Khaas Baat : A Publication for Indian Americans in Florida



Kiran Bahl


Happy holidays. So much to celebrate in such a small amount of time! From Christmas and New Year’s Eve, to the parties and gatherings that associate with these occasions, it’s time to celebrate and dress for the festive season. Let’s take a quick look at outfits popularly considered and enforce them a bit to have you sparkle all month long into 2015!


Christmas parties are almost always a formal time, a time of dressing up a bit more than usual – it spreads the holiday spirit too! When confused whether to opt for long anarkalis, long straight churidaars or gowns, think of the function you are attending.

Indian fashion brings in a slight twist this season. Keeping an eye on the almost floor-length anarkalis and straight churidaars reigning runways, designers completely erased the bottoms and dupattas (the bottoms barely show anyhow). What was left was really a gown. How is the look different than the traditional western gown? Well, the pleats and darts are more tailored, more Indian. The workings, too, are more sequined and/or embroidered. A fusion of sorts, many Bollywood celebrities are embracing this dressing as well. Just keep in mind, when wearing a gown, keep all accessories minimal and steer clear of Indian accents such as bangles or dupattas. The gown is enough to have you stand out.

Out of the two choices, however, I would still choose the pure Indian versioned outfit, the long, flowing anarkali or straight churidaar. It is true that anarkalis are fading as each season passes, so go for a narrow, straight kameez. Slits are high, hemlines are low. Dupattas are fancier, in stark contrast to simpler, more subtle kameez designs. Add tradition with a bindi, lots of bangles and even a pair of anklets for head-turning looks at any event!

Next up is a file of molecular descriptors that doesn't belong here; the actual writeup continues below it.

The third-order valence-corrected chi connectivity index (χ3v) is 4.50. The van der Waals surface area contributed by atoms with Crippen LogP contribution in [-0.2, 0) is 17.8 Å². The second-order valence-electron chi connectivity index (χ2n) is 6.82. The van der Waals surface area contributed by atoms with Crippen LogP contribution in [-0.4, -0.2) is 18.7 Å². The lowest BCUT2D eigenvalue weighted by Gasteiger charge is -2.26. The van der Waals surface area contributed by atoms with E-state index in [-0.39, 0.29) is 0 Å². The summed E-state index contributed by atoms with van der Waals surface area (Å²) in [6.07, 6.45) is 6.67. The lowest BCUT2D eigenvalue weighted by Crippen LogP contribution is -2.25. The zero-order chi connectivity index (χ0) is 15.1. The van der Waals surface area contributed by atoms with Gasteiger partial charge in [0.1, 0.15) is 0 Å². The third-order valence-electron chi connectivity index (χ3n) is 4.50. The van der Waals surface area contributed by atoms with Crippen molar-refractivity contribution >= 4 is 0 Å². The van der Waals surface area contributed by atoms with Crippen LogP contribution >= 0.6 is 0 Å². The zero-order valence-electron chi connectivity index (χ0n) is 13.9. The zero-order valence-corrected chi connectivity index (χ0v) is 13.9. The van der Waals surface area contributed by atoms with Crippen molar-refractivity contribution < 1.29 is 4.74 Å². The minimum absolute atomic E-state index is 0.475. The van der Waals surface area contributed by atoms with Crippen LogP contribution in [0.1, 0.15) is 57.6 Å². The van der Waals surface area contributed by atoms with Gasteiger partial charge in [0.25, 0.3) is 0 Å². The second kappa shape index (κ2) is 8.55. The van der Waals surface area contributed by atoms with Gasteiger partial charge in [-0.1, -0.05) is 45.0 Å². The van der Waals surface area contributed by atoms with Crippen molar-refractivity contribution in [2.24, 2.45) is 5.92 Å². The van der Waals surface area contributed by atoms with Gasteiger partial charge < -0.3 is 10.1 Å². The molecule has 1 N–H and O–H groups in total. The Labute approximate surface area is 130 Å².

New Year’s parties are going to demand you wear your best ensemble. After all, you want to begin the year looking fresh and fashionable with a hint of fun!

Saris will be the most popular choice to ring in 2015. Lengha saris, though, will take a backseat. A lengha, worn like a sari, was very popular throughout the Indian holiday season earlier, but now tradition is the key word to remember. Wear a sari like a sari. Wear a lengha like a lengha. Saris will be more embellished, the blouse will be ornated and more couture. Add contrasting jewels to add pops of more color. And black is definitely not a cheerful primary color to carry. Try fire reds, lemon yellows, and royal blues to look more fun than confetti!

Lenghas will be a popular option too. The latest styles take on the ‘opposites attract’ line. The bottom is so much larger and fluffier than normal, ball gown like. The top/choli is on the other end of the spectrum, is very small and very fitted. The dupatta is your savior in this look. A sheer net version with a small splash of sequins can help those who want to show a bit more skin. For those more conservative, choose a crepe silk or chiffon dupatta with embroidery to cover more towards the front.


We mostly know the standard Indian jewelry kit consists of a necklace, earrings, lots of bangles/kadas, and a bindi. It’s beautiful, it’s pretty, and it’s a safe bet, being all pieces match. Wear the jewelry set with your outfit, but to add some edge, wear bangles that are slightly off to garner extra attention. A silver and pearl set worn with black and silver bangles is stunning. Or a gold kundan set with green and gold kadas is so regal.

Now, accent pieces are more exciting, more adventurous to wear! From jhumars to large tikkas (forehead pieces), and belly chains to huge glittering rings, add a bit of gypsy to your look and elude mystery. These pieces when mixed and matched with your outfit will strike a memorable ensemble, something we want our outfit, and 2015, to be!

Once again, enjoy this month wholly and wholeheartedly. Love those around you, appreciate them and share joy with them. And, and always remember to ‘gro with style’!

Kiran Bahl of Gro Styles, “An Indian Boutique” in Tampa, Orlando and Sunrise, can be reached at (813) 843-9040, e-mail or visit

homeeventsbiz directorysubscribecontact uscontent newseditor's notehealthimmigration
financemindbody/ayurveda/NUTRITIONmoviesfashionmusic/art/dancebooks/getawaysUS-Indo businessbeat
IIFA 2014astrologyyouthcuisinemotoringplaces of worshipclassifiedsarchivesBLOGFACEBOOK
Read the Editor's Blog. By Nitish Rele Classifieds Motoring Cuisine Astrology Art/Youth Books Fashion Movies Finance Immigration Health Editorial News Content Find us on Facebook!